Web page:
Q.18. A fused bulb does not glow. Why?
Ans:
A fused bulb does not glow since the filament inside it is broken and the circuit is incomplete.

Q.19. Paheli wanted to glow a torch bulb using a cell. She could not get connecting wires, instead, she got two strips of aluminium foil. Will she succeed? Explain, how?
Ans:
Yes, Paheli will succeed. Aluminium foil being a good conductor of electricity it can be used as connecting wires for the supply of electricity.

Q.20. Boojho has a cell and a single piece of connecting wire. Without cutting the wire in two, will he be able to make the bulb glow? Explain with the help of a circuit diagram.
Ans:
Yes, he can succeed in getting the bulb glow by using the given arrangements.
He can connect by connecting to a positive terminal of the cell directly from the second terminal of the bulb as given in the figure. In this way, the circuit will get completed without using another piece of connecting wire.

Q.21. Fig 12.10 A and B, show a bulb connected to a cell in two different ways.

(i) What will be the direction of the current through the bulb in both the cases (Q to P or P to Q)?
(ii) Will the bulb glow in both the cases?
(iii) Does the brightness of the glowing bulb depend on the direction of current through it?
Ans:
(i) In the case of Q to P: the current flows from the positive terminal to the negative terminal. In case of P to Q: the current flows from the negative terminal to the positive terminal.
(ii) Yes, the bulb will glow in both the cases as the current is flowing and the circuit is complete.
(iii) No, the brightness of the glowing bulb does not depend on the direction of current through it. Amount of current and voltage in the circuit decides the brightness of the glowing blub.

Q.22. Think of six activities which use electric current. Also name the devices used to perform the activity.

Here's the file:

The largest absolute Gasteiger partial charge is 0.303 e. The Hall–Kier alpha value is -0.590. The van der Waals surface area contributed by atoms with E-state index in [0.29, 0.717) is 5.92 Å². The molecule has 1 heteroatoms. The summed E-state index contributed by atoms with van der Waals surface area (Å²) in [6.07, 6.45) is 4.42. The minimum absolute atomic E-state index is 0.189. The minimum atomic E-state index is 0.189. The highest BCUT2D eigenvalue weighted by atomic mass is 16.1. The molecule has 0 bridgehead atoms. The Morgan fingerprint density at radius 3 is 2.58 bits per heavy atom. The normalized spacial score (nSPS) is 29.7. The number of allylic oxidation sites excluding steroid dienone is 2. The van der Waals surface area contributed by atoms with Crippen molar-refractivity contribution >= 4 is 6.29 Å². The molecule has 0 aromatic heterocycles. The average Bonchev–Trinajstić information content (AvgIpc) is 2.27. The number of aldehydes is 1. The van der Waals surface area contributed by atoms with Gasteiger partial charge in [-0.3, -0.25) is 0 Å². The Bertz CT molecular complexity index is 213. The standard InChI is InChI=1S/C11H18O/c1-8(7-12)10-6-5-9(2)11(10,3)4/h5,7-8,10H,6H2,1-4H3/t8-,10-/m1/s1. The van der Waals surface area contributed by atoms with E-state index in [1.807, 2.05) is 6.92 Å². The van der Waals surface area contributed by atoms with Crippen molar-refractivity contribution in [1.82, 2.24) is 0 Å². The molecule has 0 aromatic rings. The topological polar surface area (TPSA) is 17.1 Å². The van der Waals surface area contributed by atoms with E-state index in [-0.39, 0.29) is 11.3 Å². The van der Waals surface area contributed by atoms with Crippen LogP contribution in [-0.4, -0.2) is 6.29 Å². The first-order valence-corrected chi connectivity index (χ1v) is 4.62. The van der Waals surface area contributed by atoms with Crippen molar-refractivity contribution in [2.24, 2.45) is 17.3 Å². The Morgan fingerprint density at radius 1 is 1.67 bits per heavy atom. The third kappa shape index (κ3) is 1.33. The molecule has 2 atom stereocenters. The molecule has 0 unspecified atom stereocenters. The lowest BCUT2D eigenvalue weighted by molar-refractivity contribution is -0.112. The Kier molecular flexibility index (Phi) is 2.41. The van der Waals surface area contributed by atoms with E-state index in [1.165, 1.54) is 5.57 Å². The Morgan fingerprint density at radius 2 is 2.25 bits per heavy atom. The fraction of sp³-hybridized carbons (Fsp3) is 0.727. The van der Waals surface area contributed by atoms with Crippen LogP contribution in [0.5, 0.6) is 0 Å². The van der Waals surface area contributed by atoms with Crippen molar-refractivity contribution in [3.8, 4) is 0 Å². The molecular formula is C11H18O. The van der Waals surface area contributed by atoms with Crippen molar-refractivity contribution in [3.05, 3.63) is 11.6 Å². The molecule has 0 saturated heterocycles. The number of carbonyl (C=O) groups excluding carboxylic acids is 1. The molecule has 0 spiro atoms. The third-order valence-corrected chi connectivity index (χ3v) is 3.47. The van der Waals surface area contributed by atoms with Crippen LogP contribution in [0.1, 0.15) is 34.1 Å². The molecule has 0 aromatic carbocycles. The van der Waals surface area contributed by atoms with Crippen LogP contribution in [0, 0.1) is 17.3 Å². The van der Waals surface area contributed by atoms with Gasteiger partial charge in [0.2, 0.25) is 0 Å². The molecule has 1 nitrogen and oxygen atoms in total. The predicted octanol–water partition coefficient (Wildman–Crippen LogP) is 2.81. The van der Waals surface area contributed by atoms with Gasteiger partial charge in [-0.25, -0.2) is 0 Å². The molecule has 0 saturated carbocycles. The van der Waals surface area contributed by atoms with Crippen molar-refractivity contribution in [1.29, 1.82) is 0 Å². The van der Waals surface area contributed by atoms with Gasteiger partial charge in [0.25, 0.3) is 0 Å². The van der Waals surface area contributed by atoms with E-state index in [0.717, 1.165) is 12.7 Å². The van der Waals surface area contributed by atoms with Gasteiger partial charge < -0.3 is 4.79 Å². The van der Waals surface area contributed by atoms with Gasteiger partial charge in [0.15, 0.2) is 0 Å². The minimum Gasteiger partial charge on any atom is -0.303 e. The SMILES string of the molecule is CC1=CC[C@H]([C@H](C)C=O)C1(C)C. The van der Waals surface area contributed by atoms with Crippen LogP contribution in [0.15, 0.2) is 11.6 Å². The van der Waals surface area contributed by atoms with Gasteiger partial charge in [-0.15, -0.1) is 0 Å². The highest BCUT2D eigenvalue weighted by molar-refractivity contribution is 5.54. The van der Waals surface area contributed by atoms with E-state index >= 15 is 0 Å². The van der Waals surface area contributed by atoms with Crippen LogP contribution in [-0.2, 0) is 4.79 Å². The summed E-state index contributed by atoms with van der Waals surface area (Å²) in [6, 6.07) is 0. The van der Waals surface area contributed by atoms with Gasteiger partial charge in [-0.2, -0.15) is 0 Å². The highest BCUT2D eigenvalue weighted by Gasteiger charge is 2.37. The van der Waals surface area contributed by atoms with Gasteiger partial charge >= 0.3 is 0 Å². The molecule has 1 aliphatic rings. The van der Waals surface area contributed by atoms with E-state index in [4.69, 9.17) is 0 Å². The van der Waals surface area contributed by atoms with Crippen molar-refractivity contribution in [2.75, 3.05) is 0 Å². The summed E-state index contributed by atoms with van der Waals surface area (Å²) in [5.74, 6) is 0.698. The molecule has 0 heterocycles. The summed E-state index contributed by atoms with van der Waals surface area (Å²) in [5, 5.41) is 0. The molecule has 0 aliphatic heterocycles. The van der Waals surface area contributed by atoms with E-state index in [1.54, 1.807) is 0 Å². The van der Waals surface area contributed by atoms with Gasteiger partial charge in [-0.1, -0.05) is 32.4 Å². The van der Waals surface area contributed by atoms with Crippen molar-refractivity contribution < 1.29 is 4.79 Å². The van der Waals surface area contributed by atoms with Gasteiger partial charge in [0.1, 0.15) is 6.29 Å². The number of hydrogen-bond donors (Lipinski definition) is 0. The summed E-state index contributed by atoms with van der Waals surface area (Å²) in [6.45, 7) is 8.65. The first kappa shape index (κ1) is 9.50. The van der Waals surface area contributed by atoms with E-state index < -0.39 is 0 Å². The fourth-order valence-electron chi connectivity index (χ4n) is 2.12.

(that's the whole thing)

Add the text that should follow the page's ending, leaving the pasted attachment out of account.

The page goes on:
Ans:

Q.23. A torch is not functioning, though contact points in the torch are in working condition. What can be the possible reasons for this? Mention any three.
Ans:
The possible reasons for the torch to not function could be
(i) The switch may be faulty.
(ii) The cells may not be placed in the correct order.
(iii) The cells may have been used up.
(iv) The filament may be fused in the bulb.

The document NCERT Exemplar Solutions: Electricity and Circuits | Science Class 6 is a part of the Class 6 Course Science Class 6.
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## Science Class 6

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## FAQs on NCERT Exemplar Solutions: Electricity and Circuits - Science Class 6

 1. What is electricity?
Ans. Electricity is a form of energy produced by the flow of electrons. It is the flow of electrons through a conductor that creates an electric current.
 2. How does a circuit work?
Ans. A circuit is a closed loop or path through which electricity flows. It consists of a power source (such as a battery), wires to carry the current, and a load (such as a light bulb) that uses the electricity. When the circuit is complete, the electric current flows from the power source to the load and back, allowing the load to work.
 3. What is the difference between series and parallel circuits?
Ans. In a series circuit, the components are connected in a single path so that the current flows sequentially through each component. In a parallel circuit, the components are connected in multiple paths, allowing the current to split and flow through each component simultaneously. This means that if one component in a series circuit stops working, the entire circuit is broken, while in a parallel circuit, other components can still function even if one stops working.
 4. What is resistance?
Ans. Resistance is the property of a material or component that opposes the flow of electric current. It is measured in ohms (Ω) and determines how much current can flow through a circuit. Materials with high resistance, such as rubber or plastic, restrict the flow of current, while materials with low resistance, such as metals, allow current to flow easily.
 5. How can we calculate electrical power?
Ans. Electrical power is calculated using the formula P = VI, where P represents power in watts (W), V represents voltage in volts (V), and I represents current in amperes (A). By multiplying the voltage and current values, you can determine the amount of power consumed or produced by a circuit or device.

## Science Class 6